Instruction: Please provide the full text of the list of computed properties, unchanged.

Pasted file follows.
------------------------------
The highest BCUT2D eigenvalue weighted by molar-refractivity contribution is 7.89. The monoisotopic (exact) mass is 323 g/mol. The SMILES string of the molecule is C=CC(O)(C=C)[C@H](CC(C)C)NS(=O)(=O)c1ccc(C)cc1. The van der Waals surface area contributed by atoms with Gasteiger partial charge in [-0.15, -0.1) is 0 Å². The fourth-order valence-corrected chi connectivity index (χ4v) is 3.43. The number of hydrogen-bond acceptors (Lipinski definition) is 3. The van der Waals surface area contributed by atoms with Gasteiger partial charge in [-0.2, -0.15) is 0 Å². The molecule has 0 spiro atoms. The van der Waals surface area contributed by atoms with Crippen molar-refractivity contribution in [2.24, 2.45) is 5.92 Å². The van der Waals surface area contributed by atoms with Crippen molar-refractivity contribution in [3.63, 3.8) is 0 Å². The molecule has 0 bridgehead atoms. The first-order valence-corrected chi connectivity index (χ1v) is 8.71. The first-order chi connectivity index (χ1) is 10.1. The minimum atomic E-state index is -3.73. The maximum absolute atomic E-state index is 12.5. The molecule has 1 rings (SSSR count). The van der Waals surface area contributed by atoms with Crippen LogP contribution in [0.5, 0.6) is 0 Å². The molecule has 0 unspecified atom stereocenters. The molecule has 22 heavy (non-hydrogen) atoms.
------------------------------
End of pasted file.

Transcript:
The highest BCUT2D eigenvalue weighted by molar-refractivity contribution is 7.89. The monoisotopic (exact) mass is 323 g/mol. The SMILES string of the molecule is C=CC(O)(C=C)[C@H](CC(C)C)NS(=O)(=O)c1ccc(C)cc1. The van der Waals surface area contributed by atoms with Gasteiger partial charge in [-0.15, -0.1) is 0 Å². The fourth-order valence-corrected chi connectivity index (χ4v) is 3.43. The number of hydrogen-bond acceptors (Lipinski definition) is 3. The van der Waals surface area contributed by atoms with Gasteiger partial charge in [-0.2, -0.15) is 0 Å². The molecule has 0 spiro atoms. The van der Waals surface area contributed by atoms with Crippen molar-refractivity contribution in [2.24, 2.45) is 5.92 Å². The van der Waals surface area contributed by atoms with Crippen molar-refractivity contribution in [3.63, 3.8) is 0 Å². The molecule has 0 bridgehead atoms. The first-order valence-corrected chi connectivity index (χ1v) is 8.71. The first-order chi connectivity index (χ1) is 10.1. The minimum atomic E-state index is -3.73. The maximum absolute atomic E-state index is 12.5. The molecule has 1 rings (SSSR count). The van der Waals surface area contributed by atoms with Crippen LogP contribution in [0.5, 0.6) is 0 Å². The molecule has 0 unspecified atom stereocenters. The molecule has 22 heavy (non-hydrogen) atoms.